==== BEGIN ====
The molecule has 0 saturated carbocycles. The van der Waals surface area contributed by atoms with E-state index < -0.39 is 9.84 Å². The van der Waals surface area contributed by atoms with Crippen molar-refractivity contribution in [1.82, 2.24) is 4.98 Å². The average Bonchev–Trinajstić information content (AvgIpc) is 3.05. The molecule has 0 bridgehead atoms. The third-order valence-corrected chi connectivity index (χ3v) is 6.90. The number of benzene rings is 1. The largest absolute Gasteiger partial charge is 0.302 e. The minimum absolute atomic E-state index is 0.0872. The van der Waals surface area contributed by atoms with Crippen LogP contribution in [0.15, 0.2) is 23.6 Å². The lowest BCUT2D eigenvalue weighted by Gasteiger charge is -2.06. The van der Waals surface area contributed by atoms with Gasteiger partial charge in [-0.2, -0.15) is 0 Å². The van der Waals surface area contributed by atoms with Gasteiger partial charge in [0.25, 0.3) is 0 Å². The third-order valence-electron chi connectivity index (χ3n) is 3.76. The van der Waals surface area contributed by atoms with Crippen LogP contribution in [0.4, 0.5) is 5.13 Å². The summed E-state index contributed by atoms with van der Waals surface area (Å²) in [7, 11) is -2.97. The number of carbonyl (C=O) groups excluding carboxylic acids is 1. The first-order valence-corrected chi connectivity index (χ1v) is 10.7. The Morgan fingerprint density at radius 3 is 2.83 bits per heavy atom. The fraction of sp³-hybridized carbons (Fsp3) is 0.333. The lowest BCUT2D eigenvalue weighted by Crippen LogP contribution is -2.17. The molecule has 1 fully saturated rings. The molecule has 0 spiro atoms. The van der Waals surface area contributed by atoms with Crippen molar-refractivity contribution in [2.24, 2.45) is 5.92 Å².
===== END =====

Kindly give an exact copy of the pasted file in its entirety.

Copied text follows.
The molecule has 0 saturated carbocycles. The van der Waals surface area contributed by atoms with E-state index < -0.39 is 9.84 Å². The van der Waals surface area contributed by atoms with Crippen molar-refractivity contribution in [1.82, 2.24) is 4.98 Å². The average Bonchev–Trinajstić information content (AvgIpc) is 3.05. The molecule has 0 bridgehead atoms. The third-order valence-corrected chi connectivity index (χ3v) is 6.90. The number of benzene rings is 1. The largest absolute Gasteiger partial charge is 0.302 e. The minimum absolute atomic E-state index is 0.0872. The van der Waals surface area contributed by atoms with Crippen LogP contribution in [0.15, 0.2) is 23.6 Å². The lowest BCUT2D eigenvalue weighted by Gasteiger charge is -2.06. The van der Waals surface area contributed by atoms with Gasteiger partial charge in [-0.2, -0.15) is 0 Å². The van der Waals surface area contributed by atoms with Gasteiger partial charge in [0.25, 0.3) is 0 Å². The third-order valence-electron chi connectivity index (χ3n) is 3.76. The van der Waals surface area contributed by atoms with Crippen LogP contribution in [0.4, 0.5) is 5.13 Å². The summed E-state index contributed by atoms with van der Waals surface area (Å²) in [7, 11) is -2.97. The number of carbonyl (C=O) groups excluding carboxylic acids is 1. The first-order valence-corrected chi connectivity index (χ1v) is 10.7. The Morgan fingerprint density at radius 3 is 2.83 bits per heavy atom. The fraction of sp³-hybridized carbons (Fsp3) is 0.333. The lowest BCUT2D eigenvalue weighted by Crippen LogP contribution is -2.17. The molecule has 1 fully saturated rings. The molecule has 0 spiro atoms. The van der Waals surface area contributed by atoms with Crippen molar-refractivity contribution in [2.24, 2.45) is 5.92 Å².